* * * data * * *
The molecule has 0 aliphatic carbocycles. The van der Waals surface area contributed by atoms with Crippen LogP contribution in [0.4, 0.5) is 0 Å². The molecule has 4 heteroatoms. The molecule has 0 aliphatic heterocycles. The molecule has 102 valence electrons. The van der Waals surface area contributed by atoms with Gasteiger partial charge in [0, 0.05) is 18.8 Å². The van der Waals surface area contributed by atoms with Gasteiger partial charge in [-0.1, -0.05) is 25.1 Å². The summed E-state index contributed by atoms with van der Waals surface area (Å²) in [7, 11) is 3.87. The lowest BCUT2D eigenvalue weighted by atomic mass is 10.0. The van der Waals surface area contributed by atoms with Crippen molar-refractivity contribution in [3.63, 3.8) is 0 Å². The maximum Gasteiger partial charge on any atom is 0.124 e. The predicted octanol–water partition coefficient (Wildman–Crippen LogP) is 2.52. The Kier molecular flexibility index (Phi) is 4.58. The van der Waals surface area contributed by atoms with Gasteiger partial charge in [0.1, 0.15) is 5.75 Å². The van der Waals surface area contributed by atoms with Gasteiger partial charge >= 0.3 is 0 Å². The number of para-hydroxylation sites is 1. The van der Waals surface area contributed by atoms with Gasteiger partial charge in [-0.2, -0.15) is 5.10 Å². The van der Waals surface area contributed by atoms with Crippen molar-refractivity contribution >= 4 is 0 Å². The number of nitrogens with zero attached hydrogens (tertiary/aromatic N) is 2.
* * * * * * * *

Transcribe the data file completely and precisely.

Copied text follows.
The molecule has 0 aliphatic carbocycles. The van der Waals surface area contributed by atoms with Crippen LogP contribution in [0.4, 0.5) is 0 Å². The molecule has 4 heteroatoms. The molecule has 0 aliphatic heterocycles. The molecule has 102 valence electrons. The van der Waals surface area contributed by atoms with Gasteiger partial charge in [0, 0.05) is 18.8 Å². The van der Waals surface area contributed by atoms with Gasteiger partial charge in [-0.1, -0.05) is 25.1 Å². The summed E-state index contributed by atoms with van der Waals surface area (Å²) in [7, 11) is 3.87. The lowest BCUT2D eigenvalue weighted by atomic mass is 10.0. The van der Waals surface area contributed by atoms with Crippen molar-refractivity contribution in [3.63, 3.8) is 0 Å². The maximum Gasteiger partial charge on any atom is 0.124 e. The predicted octanol–water partition coefficient (Wildman–Crippen LogP) is 2.52. The Kier molecular flexibility index (Phi) is 4.58. The van der Waals surface area contributed by atoms with Gasteiger partial charge in [0.1, 0.15) is 5.75 Å². The van der Waals surface area contributed by atoms with Gasteiger partial charge >= 0.3 is 0 Å². The number of para-hydroxylation sites is 1. The van der Waals surface area contributed by atoms with Gasteiger partial charge in [-0.2, -0.15) is 5.10 Å². The van der Waals surface area contributed by atoms with Crippen molar-refractivity contribution >= 4 is 0 Å². The number of nitrogens with zero attached hydrogens (tertiary/aromatic N) is 2.